Before analyzing the merits of Integral's objection, the Court pauses to clarify the procedural history of this case. Civil Local Rule 72-2 specifies that "[i]f no order denying the motion or setting a briefing schedule is made within 14 days of filing the motion, the motion shall be deemed denied" (emphasis added). The automatic briefing schedule generated by ECF did not constitute an order setting a briefing schedule for Integral's motion. On the contrary, it is the usual practice of district judges in this District to issue orders setting briefing schedules on motions for relief from nondispositive magistrate orders if the district judge intends to consider additional arguments before denying the motion. See, e.g., Order Setting Briefing Schedule on Plaintiff's Motion for Relief From Nondispositive Pretrial Order of Magistrate Judge (ECF No. 40), Equal Emp't Opportunity Comm'n v. Peter's Bakery, No. 13-cv-04507-BLF (N.D. Cal. Aug. 22, 2014); Order Setting Briefing Schedule for Motion for Relief From Nondispositive Pretrial Order of Magistrate Judge (ECF No. 167), Barnes & Noble, Inc. v. LSI Corp., No. C-11-2709 EMC (N.D. Cal. Jan. 24, 2013). Because the Court did not issue an order denying the motion or setting a briefing schedule, the motion should have been deemed denied as of November 6, 2014. However, the Court will explain its reasoning here.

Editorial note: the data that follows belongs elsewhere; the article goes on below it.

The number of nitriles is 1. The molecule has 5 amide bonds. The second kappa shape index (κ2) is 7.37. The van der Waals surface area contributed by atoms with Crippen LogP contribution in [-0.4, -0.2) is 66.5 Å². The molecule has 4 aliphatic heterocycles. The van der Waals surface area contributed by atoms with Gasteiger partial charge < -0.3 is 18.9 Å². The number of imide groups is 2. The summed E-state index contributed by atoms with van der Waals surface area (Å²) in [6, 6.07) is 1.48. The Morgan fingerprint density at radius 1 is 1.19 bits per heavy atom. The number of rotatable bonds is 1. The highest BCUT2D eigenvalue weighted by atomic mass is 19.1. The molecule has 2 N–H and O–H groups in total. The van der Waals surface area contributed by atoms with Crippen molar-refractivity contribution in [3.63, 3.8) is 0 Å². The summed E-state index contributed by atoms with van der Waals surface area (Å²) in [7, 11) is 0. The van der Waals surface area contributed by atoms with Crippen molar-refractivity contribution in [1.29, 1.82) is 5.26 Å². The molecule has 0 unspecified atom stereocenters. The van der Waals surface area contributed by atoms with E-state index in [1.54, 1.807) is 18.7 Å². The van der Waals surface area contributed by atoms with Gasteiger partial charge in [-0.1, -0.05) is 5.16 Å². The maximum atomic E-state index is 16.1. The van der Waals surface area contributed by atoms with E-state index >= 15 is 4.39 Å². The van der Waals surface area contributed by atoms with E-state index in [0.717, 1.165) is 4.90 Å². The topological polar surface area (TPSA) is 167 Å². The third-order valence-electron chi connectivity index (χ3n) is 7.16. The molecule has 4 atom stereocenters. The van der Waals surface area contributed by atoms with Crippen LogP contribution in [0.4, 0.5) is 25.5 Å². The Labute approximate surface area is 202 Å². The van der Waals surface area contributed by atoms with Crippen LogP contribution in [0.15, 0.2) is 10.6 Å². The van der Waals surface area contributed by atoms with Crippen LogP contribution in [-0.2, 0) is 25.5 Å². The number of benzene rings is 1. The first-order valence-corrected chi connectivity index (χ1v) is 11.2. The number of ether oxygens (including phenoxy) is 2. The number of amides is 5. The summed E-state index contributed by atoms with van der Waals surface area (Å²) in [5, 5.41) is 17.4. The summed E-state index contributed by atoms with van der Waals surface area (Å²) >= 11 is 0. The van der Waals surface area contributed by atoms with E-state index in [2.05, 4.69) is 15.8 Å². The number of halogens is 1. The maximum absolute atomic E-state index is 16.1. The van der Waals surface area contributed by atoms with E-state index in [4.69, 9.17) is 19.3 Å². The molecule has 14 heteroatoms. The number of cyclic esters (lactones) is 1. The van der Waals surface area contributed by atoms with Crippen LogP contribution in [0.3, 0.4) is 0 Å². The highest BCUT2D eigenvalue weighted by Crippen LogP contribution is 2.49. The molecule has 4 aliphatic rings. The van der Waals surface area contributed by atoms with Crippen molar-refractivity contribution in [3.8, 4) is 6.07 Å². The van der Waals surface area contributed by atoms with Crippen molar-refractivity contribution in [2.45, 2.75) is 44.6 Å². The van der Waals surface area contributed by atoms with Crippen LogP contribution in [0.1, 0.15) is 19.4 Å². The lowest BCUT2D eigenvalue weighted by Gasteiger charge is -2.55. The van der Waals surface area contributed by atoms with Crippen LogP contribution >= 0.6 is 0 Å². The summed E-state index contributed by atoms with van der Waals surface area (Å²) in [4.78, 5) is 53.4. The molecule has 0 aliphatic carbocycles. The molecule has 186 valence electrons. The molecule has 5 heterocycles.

In his order, Judge Cousins found that AMEC's discovery requests sought relevant information and held that the remaining question was "whether the burden of producing the information outweighs its probative value." Magistrate Order at 2. Though a magistrate judge's determination of relevance is a legal conclusion, district courts have tended not to disturb such conclusions absent abuse of discretion. See Equal Emp't Opportunity Comm'n v. Peters' Bakery, No. 13-CV-04507-BLF, 2014 WL 4648087, at *2 (N.D. Cal. Sept. 17, 2014) ("When a discovery order centers on a magistrate's determination of relevance, the standard of review in most instances is not the explicit statutory language, but the clearly implicit standard of abuse of discretion.'") (citing Geophysical Sys. Corp. v. Raytheon Co., 117 F.R.D. 646, 647 (C.D. Cal. 1987)).
Integral objects on two grounds to Judge Cousins' order. First, Integral objects that the expense of document collection from 11 custodians outweighs the benefit of discovery from those custodians. Integral argues that AMEC should have deposed those custodians before requesting document productions related to them because some of those custodians are associated with few or no relevant documents. Mot. at 3-4. The Court cannot conclude that conducting eleven additional depositions would be less onerous or expensive than the document production that will result from Judge Cousins' order. Nor does Integral provide a convincing conclusion that Judge Cousins' finding that AMEC sought potentially relevant information was in error. Therefore, the Court finds that neither Judge Cousins' relevance determination nor his conclusion that the benefits of discovery outweighed its costs are contrary to law. It is also important to note that Integral's primary objection to this discovery is that it is expensive. Id . However, Judge Cousins made clear that he will consider the imposition of cost sharing, and will consider "the ...